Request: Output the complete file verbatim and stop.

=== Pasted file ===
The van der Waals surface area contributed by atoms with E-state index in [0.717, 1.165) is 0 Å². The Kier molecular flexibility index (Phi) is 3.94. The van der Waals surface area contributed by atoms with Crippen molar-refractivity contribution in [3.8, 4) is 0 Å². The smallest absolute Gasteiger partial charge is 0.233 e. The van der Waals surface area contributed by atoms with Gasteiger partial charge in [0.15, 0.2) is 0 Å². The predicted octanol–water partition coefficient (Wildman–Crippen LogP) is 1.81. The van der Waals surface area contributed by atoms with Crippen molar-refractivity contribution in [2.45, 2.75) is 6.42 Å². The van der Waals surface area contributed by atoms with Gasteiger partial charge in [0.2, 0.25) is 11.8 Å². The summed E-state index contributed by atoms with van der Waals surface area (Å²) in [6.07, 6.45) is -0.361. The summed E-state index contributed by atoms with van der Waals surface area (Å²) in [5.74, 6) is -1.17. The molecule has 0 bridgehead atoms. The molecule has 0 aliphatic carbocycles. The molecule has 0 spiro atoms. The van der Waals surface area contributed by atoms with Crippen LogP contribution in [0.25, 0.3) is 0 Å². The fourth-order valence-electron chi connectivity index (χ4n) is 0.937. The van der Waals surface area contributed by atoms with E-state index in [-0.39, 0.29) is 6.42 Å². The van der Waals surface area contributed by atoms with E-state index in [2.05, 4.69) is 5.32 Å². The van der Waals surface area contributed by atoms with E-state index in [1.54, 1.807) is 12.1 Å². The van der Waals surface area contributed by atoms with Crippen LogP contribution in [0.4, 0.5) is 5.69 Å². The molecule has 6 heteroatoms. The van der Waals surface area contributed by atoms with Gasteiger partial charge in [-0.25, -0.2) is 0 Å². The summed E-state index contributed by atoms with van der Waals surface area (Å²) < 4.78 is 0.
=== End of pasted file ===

The van der Waals surface area contributed by atoms with E-state index in [0.717, 1.165) is 0 Å². The Kier molecular flexibility index (Phi) is 3.94. The van der Waals surface area contributed by atoms with Crippen molar-refractivity contribution in [3.8, 4) is 0 Å². The smallest absolute Gasteiger partial charge is 0.233 e. The van der Waals surface area contributed by atoms with Gasteiger partial charge in [0.15, 0.2) is 0 Å². The predicted octanol–water partition coefficient (Wildman–Crippen LogP) is 1.81. The van der Waals surface area contributed by atoms with Crippen molar-refractivity contribution in [2.45, 2.75) is 6.42 Å². The van der Waals surface area contributed by atoms with Gasteiger partial charge in [0.2, 0.25) is 11.8 Å². The summed E-state index contributed by atoms with van der Waals surface area (Å²) in [6.07, 6.45) is -0.361. The summed E-state index contributed by atoms with van der Waals surface area (Å²) in [5.74, 6) is -1.17. The molecule has 0 bridgehead atoms. The molecule has 0 aliphatic carbocycles. The molecule has 0 spiro atoms. The van der Waals surface area contributed by atoms with Crippen LogP contribution in [0.25, 0.3) is 0 Å². The fourth-order valence-electron chi connectivity index (χ4n) is 0.937. The van der Waals surface area contributed by atoms with E-state index in [-0.39, 0.29) is 6.42 Å². The van der Waals surface area contributed by atoms with E-state index in [2.05, 4.69) is 5.32 Å². The van der Waals surface area contributed by atoms with E-state index in [1.54, 1.807) is 12.1 Å². The van der Waals surface area contributed by atoms with Crippen LogP contribution in [0.4, 0.5) is 5.69 Å². The molecule has 6 heteroatoms. The van der Waals surface area contributed by atoms with Gasteiger partial charge in [-0.25, -0.2) is 0 Å². The summed E-state index contributed by atoms with van der Waals surface area (Å²) < 4.78 is 0.